Germany said Tuesday it was banning a type of genetically-modified maize manufactured by US biotech giant Monsanto, the only GM crop permitted until now in the country.
Agriculture Minister Ilse Aigner told reporters she was outlawing the cultivation of MON 810 maize -- modified to be super resistant against crop-destroying insects -- on environmental grounds.
"I have come to the conclusion there are just reasons to assume that the genetically-modified maize MON 810 represents a danger for the environment," Aigner said.
"Therefore, the cultivation of MON 810 is now banned in Germany."
The environment ministry had undertaken a "rigorous study to weigh the pros and cons," she said, adding that "new scientific elements" had come to light justifying the decision to ban the GM crop.
The harvesting of GM crops -- dubbed Frankenfoods by their opponents -- has become a hotly-contested issue throughout Europe and provoked a split in the 27-member European Union.
Germany is the sixth EU country to introduce a provisional ban on MON 810, following similar action taken by France, Austria, Hungary, Luxembourg and Greece.
The European Commission sought to force Austria and Hungary to reverse their bans on the crop but its ruling was overturned by a majority of EU nations last month.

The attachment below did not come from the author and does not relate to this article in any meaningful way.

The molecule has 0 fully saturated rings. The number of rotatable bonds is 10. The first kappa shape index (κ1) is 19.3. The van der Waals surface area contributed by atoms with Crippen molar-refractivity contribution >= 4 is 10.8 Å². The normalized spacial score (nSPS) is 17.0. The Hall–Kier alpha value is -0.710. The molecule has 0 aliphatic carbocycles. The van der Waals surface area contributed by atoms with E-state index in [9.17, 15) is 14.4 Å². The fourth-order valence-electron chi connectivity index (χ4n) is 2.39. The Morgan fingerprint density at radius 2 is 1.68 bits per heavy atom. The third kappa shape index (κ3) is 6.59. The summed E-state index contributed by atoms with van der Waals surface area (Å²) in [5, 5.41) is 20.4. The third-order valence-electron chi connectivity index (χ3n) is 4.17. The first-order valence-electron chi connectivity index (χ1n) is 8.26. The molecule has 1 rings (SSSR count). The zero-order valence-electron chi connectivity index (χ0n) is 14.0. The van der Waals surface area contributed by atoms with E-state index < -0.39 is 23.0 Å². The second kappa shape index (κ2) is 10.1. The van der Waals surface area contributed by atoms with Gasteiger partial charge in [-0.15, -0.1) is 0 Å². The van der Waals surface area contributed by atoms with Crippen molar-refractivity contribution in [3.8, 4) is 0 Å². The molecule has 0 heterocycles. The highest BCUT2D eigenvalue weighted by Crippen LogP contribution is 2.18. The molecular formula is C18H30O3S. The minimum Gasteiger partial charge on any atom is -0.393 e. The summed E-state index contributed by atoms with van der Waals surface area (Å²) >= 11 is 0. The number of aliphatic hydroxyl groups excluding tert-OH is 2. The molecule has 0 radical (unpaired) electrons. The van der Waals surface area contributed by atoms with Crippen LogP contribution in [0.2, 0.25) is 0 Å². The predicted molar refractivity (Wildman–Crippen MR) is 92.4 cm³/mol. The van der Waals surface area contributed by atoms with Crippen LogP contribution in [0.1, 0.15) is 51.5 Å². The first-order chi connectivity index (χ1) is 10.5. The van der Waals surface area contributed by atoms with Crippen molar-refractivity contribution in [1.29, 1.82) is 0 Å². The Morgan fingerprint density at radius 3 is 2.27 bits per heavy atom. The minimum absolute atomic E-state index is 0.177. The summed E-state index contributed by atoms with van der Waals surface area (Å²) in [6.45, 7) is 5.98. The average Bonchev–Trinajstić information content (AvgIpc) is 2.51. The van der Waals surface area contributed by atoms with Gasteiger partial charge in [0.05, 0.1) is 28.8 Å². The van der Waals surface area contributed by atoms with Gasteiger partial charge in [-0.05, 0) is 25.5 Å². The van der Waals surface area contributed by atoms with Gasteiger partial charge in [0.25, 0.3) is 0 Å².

Spokeswoman Nathalie Charbonneau said: "the Commission will analyse the ban by Germany and ... decide on the most appropriate follow-up to this situation."
German environmental groups hailed Tuesday's decision.
"This is a welcome change of course from the environment ministry. Neither German consumers nor farmers want genetically-modified plants," said Leif Miller, head of Germany's Nature and Biodiversity Conservation Union, NABU.
"A ban on MON 810 was overdue and is an important step in the right direction."
According to the US lobby group ISAA (International Service for the Acquisition of Agri-Biotech), the use of GM crops is steadily increasing.
Around 125 million hectares contained genetically-modified plants in 2008, a rise of almost 10 percent on the previous year, according to ISAA statistics.
Some 13.3 million farmers sowed GM crops last year, 1.3 million more than in 2007, the group said. Seventy-two percent of soya was genetically modified worldwide along with nearly half the planet's wool production.